Because no human being online is “just” one thing. Which is one of the reasons why I’m watching Google+ so closely; if the neighborhood perspective takes off, that may help authors communicate the different aspects of their creative-and-personal lives online.
I do understand that a lot of publishers are pressuring authors to be active online. I can also see some readers might be demanding that as well. However, I would suggest that you do two things. First? Plan. Have a schedule that complements your release date so you’re not overwhelmed. Second? Be realistic about what the strength of your “brand” is and factor that into your promotion.
As an example: Say I promoted the hell out of a new book I wrote and it’s released the same time as a new novel from Stephen King, who didn’t do much, if any, promotion. Guess who’s going to sell more copies? Stephen King is going to sell more books than I will because he’s Stephen King.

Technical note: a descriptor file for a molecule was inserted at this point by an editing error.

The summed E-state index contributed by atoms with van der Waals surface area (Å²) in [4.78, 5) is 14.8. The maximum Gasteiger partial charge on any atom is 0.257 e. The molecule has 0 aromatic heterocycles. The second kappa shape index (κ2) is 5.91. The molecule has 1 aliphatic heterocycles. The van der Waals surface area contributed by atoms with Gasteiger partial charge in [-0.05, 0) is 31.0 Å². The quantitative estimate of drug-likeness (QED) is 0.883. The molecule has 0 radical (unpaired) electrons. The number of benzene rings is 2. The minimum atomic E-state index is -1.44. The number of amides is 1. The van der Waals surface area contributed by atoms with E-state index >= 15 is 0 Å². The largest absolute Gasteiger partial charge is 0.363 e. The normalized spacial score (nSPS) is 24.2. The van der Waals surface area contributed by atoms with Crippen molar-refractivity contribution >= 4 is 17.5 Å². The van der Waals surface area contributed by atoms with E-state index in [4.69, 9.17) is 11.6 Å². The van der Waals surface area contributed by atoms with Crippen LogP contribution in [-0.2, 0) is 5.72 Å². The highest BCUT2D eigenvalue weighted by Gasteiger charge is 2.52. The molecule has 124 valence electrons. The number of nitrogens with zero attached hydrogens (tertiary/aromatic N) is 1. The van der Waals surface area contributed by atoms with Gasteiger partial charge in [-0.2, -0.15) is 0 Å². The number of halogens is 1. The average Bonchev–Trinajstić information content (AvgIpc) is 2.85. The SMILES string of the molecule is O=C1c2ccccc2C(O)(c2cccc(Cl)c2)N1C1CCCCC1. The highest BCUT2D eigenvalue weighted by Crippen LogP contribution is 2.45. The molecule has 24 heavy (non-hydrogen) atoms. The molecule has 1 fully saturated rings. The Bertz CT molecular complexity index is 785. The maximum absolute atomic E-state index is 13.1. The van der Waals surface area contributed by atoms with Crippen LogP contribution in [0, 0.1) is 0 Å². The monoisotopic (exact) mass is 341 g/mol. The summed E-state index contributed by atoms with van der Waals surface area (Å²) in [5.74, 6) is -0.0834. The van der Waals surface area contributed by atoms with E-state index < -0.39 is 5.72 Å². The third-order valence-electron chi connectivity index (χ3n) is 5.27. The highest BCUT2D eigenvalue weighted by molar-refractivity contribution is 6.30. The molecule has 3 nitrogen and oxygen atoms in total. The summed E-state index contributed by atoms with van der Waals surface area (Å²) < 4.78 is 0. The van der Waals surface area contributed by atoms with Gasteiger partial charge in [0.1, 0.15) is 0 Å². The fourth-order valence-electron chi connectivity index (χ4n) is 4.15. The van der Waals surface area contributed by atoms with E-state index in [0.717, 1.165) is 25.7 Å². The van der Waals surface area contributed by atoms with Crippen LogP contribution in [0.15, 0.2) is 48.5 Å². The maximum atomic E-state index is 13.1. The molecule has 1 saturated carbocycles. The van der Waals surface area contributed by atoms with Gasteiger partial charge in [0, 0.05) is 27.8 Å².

The truth is: there are hundreds of factors that influences a buyer’s behavior online. If I have any recommendation for small and medium-size press publishers, it would be to learn e-commerce and usability inside and out.
While I will make every conceivable effort to promote my works, what I’ve always known is this: a website visitor or an online “friend” is not necessarily the same thing as a reader or a customer who will buy your book. This experiment confirms that. Years of web analytics data confirms that. Now my career efforts have shifted to continue my focus on attracting and retaining readers — not online followers. It takes two seconds to follow an author on Twitter, but it takes a bigger time investment to buy, read and review their books. Sometimes, you may have a reader who won’t buy a book. In this way, a reader and a customer can also be different things, too.
Remember, too, that online marketing and e-commerce both have high learning curves. What you see/read online is often the free version of advice marketers provide to open the door to paying clients. The web changes often and dramatically — social media moreso. One, little change and that entire community you’ve built on Facebook could disappear. This? This is yet another reason why your website is more important than any other tool in your promotional arsenal.